Nissan Murano Car Engine

nissan
murano

#1

So I’ve had my Nissan Murano for 2 years, recently there has been white smoke coming out from the mufflers, I didn’t think anything of it because no check engine light came on. But I called Nissan anyway and they told me not to worry that the weather will usually cause that to happen. I thought that was a weird reason to cause that so I scheduled an appointment at Nissan to have my car checked, sure enough I didn’t think of getting an oil change in months so they told me I needed a whole new engine which is $11,000. So my question is, shouldnt an engine light have turned on?


#2

You will have to give us a little more info.

Why do they feel the engine is junk.

Yosemite


#3

Why? Because you forgot to change the oil? Maybe, maybe not.

Oil lights come on (in red) when the oil pressure is too low due to a leak or bad oil pump. Stop the engine immediately or risk destroying the engine.
Some cars have oil level lights (in yellow, typically) come on when the oil is low. You must check to make sure there is enough oil in the engine or risk failure. Fill it up as soon as you are able.
Some cars, not all, have oil minders - lights or messages - that turn on when an oil change is due. Does your car have one of those? Your owners manual will tell you if you have an oil minder light.

Just an FYI, most engines will run many, many, many months without changing the oil. They won’t run many minutes if the oil pressure is not high enough or you run out of oil by driving many months between oil changes and not checking the oil level.


#4

Had vehicle for two years but was that from new or used. How many months between oil changes? If vehicle is drivable have an independent shop look at for a second opinion but expect to pay for their time.


#5

Going a couple months over on an oil change once isn’t going to destroy the engine. How many times have you gotten the oil changed since you bought the car, and are you the original owner?


#6

Did you think that there was a warning light that would have a message along the lines of…
Have you actually opened the glove compartment, taken out the manufacturer’s maintenance schedule, and read it?

I don’t think that there is quite enough space on most instrument clusters to remind car owners of things that should be obvious.

On a more serious note, during those unknown number of “months”, how often did you lift the hood and check the oil?
:confused:


#7

It seems from your message that you may not have changed the oil in two years. There is an oil light that tells you the oil level is low, but if your Nissan oil level did not go below the level to turn the light on, then it will not glow. How many miles did you drive between oil changes? Not changing the oil in at least two years would easily destroy the engine if that is what happened.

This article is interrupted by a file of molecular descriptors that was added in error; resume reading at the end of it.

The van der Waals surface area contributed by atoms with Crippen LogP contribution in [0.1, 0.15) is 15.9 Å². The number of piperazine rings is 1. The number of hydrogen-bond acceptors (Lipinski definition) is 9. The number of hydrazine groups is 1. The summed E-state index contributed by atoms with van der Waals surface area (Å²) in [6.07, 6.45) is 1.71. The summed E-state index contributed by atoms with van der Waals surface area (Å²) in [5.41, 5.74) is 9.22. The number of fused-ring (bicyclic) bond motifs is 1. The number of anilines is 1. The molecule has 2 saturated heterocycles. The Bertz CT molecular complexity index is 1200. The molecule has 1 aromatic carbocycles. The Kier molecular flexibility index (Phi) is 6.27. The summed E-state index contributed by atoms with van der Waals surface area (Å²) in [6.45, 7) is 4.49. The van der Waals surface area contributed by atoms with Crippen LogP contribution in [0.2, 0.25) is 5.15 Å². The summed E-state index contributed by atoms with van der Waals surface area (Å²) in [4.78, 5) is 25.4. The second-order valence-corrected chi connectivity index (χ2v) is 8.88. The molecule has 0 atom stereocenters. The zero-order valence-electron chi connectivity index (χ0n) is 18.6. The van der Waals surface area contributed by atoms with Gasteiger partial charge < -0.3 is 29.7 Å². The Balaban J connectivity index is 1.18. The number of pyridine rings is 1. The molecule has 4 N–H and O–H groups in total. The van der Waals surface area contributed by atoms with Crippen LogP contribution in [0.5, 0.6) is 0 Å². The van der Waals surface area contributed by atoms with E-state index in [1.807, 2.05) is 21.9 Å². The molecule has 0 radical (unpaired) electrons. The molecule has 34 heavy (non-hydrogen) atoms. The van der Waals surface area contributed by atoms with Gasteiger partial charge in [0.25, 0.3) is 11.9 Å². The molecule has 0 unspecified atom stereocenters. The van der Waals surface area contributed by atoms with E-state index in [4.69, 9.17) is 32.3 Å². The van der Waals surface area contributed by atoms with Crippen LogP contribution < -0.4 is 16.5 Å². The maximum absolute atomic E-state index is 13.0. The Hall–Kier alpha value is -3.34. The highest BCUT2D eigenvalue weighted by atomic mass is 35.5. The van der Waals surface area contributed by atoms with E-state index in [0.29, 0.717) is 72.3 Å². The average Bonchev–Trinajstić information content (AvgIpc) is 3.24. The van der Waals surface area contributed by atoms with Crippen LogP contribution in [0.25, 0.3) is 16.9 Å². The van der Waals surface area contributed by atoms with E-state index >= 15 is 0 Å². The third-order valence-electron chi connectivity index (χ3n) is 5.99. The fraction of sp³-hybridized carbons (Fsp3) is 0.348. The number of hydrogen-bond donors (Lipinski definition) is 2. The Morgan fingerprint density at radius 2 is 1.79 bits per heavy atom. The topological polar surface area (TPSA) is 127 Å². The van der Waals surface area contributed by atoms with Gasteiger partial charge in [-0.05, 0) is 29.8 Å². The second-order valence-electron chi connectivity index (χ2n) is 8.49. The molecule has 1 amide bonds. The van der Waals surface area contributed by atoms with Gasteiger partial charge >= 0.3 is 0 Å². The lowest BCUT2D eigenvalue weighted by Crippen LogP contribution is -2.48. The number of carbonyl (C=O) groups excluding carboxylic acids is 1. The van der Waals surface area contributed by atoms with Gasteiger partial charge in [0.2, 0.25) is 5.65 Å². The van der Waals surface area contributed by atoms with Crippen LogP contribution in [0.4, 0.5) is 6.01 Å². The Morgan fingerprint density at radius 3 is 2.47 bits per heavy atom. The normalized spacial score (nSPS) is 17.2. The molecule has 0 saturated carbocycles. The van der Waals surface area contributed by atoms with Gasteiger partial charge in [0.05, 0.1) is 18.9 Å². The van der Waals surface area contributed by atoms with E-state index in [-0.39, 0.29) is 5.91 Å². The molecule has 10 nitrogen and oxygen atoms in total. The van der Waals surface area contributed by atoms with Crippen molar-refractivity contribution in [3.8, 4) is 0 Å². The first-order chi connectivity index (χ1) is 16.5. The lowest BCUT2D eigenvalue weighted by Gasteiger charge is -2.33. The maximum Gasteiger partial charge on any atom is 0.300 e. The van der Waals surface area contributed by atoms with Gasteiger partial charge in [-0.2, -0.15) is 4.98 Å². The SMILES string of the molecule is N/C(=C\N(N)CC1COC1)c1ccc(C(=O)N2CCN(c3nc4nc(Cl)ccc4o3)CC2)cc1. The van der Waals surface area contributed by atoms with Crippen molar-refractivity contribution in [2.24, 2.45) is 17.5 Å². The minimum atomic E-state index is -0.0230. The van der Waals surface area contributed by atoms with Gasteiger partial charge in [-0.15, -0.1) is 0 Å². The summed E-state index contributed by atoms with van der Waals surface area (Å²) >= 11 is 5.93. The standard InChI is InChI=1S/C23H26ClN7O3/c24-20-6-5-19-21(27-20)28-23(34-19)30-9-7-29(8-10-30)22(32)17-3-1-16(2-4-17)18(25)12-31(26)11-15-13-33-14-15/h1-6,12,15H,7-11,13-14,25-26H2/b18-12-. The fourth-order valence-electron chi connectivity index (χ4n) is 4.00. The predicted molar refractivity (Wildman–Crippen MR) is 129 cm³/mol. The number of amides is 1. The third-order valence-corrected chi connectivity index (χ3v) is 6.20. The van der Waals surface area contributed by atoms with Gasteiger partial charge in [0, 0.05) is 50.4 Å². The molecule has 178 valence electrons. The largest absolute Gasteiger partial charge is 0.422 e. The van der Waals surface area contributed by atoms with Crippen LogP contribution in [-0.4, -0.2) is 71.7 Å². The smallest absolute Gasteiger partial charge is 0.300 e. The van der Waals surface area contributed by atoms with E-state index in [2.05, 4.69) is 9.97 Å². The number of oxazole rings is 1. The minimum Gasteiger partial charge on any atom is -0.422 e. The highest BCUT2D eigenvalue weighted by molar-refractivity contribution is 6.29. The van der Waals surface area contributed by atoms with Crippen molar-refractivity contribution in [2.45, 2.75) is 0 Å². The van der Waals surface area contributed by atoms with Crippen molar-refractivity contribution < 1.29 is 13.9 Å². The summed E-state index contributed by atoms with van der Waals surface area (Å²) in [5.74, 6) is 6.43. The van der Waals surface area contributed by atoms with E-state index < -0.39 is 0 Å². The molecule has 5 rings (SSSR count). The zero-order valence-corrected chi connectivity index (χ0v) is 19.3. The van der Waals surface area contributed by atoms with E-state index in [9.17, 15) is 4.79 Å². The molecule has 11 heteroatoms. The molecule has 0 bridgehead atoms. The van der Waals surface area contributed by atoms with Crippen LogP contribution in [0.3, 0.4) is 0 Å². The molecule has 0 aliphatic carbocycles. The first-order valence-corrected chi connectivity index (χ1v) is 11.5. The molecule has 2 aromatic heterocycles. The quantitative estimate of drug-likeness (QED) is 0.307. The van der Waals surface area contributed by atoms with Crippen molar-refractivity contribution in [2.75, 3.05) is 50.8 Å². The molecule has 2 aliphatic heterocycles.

#8

If the oil level gets low enough to cause lots of smoke to come out the tailpipe, that would usually trigger a low oil pressure dash light. But not always. It depends on the nature of the problem. Do all the dash lights come on with the key in on but the engine not started? If not, the bulb may be burned out. Even if the bulbs are ok, the warning system is helpful, but not perfect. Running on low crankcase oil levels for a long time, especially at high speeds or uphill, can damage the engine severely, even tho the oil pressure always shows ok. It’s like if you try to run across a desert while only having sipped a little water before your first started. You can still run, but that’s not enough water to keep your body working well for that task.

Going forward with your replacement engine, suggest to follow the manufacturer’s routine maintenance schedule and check the oil level on the dipstick at every re-fueling. Other than your wallet, no harm done. Just a hunk of metal is all an engine is.


#9

Seriously, need more details here. What year? miles? last oil change?

White smoke out the tailpipe is usually either condensation in the mufflers that clears up in a few minutes unless you live in a very cold climate, or it is a sign of a blown head gasket. You don’t need a new engine for a blown head gasket and it has nothing to do with your oil changes or lack there of.

$11,000 for a new engine? That seems to be a bit high to me. Is it still running?


#10

When I was a kid, the closest gas station was an Esso station. The owner was a good mechanic, but his father hung around the place, and gave unsolicited opinions on peoples’ cars. I lost count of how many times he told people, “you got merstyoor in da muffla”. (Translation=moisture in the muffler.)


#11

Maybe yes, maybe no.
If the breached head gasket resulted in coolant contamination of the motor oil, it is entirely possible for that gasket problem to necessitate an engine replacement.


#12

And that is a good reason for a second opinion.